Colorectal Cancer Drug Improves Progression-Free Survival, But Not Overall Survival
Nintedanib extends progression-free survival in metastatic colorectal cancer, but failed to extend overall survival.
In a phase 3 trial, nintedanib improved progression-free survival in metastatic colorectal cancer patients, but did not improve overall survival.
The LUME-colon 1 study was the first phase 3 trial of nintedanib in patients suffering from metastatic colorectal cancer who are refractory to all available treatments, including chemotherapy and biological therapies.
“Colorectal cancer is a frequent disease and a large proportion of patients have metastases,” said lead study author Eric Van Cutsem. “Many patients progress to several different lines of treatment and then stop responding. There is a need to find new therapies for this big group of patients.”
For the trial, researchers enrolled 768 patients randomized 1:1 to receive nintedanib or placebo, and all patients received best supportive care. To be eligible for the study, participants had to be in good general condition, defined as performance status 0 and 1, and have a good organ function.
The co-primary endpoints were progression-free survival and overall survival. The results of the study showed that nintedanib significantly improved median progression-free survival compared with placebo (1.5 versus 1.4 months, HR: 0.58, 95% CI 0.49-0.69, p<0.0001).
No difference in overall survival was seen between the 2 groups. Compared with placebo (11%), disease control was improved with nintedanib (26%).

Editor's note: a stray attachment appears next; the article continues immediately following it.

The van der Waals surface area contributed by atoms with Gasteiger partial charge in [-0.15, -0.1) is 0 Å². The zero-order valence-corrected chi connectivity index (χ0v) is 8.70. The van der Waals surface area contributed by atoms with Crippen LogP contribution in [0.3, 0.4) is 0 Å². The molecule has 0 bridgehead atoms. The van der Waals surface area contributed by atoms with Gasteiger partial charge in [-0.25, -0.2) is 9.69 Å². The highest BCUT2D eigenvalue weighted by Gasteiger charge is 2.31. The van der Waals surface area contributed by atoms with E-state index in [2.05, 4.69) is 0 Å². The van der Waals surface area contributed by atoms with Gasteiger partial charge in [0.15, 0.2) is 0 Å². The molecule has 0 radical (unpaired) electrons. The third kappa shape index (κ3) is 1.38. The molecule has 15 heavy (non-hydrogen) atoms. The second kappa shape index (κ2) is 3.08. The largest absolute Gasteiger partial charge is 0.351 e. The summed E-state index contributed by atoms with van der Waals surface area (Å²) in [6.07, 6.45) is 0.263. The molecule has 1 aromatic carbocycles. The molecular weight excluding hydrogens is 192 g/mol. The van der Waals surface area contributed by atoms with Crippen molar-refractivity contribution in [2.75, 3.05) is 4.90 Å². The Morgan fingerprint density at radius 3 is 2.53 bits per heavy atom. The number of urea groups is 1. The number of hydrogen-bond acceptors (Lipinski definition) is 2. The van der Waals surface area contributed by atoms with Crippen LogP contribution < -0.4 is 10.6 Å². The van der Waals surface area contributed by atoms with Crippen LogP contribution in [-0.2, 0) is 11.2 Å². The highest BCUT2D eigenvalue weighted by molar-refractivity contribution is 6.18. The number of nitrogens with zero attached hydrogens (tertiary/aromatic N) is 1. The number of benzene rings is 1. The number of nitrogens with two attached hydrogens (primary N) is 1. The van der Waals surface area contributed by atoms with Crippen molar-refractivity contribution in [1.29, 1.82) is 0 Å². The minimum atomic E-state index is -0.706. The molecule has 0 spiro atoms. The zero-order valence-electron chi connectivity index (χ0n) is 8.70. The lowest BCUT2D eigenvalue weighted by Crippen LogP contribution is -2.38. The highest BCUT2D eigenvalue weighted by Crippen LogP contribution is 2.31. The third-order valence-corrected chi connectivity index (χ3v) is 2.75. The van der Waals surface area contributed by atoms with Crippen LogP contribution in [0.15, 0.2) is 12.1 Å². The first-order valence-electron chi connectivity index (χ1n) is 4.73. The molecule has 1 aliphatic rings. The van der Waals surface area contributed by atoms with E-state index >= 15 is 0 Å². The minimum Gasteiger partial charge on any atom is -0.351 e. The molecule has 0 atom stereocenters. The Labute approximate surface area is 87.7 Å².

Serious adverse events occurred in 39% of patients in the nintedanib arm, and 35% in the placebo arm. Fourteen percent of patients in the nintedanib group discontinued treatment due to adverse events, compared with 11% in the placebo group.
“Nintedanib was well tolerated and gave a significant increase in progression-free survival which means that tumors stopped growing more frequently inpatients taking the drug,” Van Cutsem said. “But patients receiving nintedanib did not live longer, which was disappointing.”
Although it remains unclear precisely why patients in the placebo arm survived longer than expected, researchers believe that treatments taken after the trial that stopped their tumor from growing may have contributed to the findings.
“After the trial finished, patients were followed until death and these subsequent treatments may have diluted the effect of nintedanib, leading to a loss in potential survival benefit,” Van Cutsem said.
He noted that more research is currently being done in molecular markers and subtypes of colorectal cancer to see who may benefit from nintedanib after all other therapies have failed.
“Having another of those large trials in this specific setting clearly indicates the unmet need,” said researcher Dirk Arnold. “Nintedanib shows good tolerability but the efficacy results are somehow disappointing. Nintedanib delays disease progression and increases the rate of stable disease but these gains are lost when it comes to overall survival. This is in contrast to regorafenib and trifluridine/tipiracil which both showed increases in both progression-free survival and overall survival in this line of treatment.”
Arnold believes this disparity may be because more patients who progressed in the LUME-colon 1 trial received salvage treatments than in the earlier trials.
“The relatively long overall survival also of patient with placebo in the current trial supports this hypothesis,” Arnold said. “Also by contrast to the other trials, quite a lot of patients already underwent treatment for this late-line situation before. Another possibility could be that nintedanib simply doesn’t work well enough, since both regorafenib and trifluridine/tipiracil also had somewhat larger effects on progression-free survival.”
The authors noted that more research needs to be done to explain the findings and understand how strong the benefit of nintedanib actually is.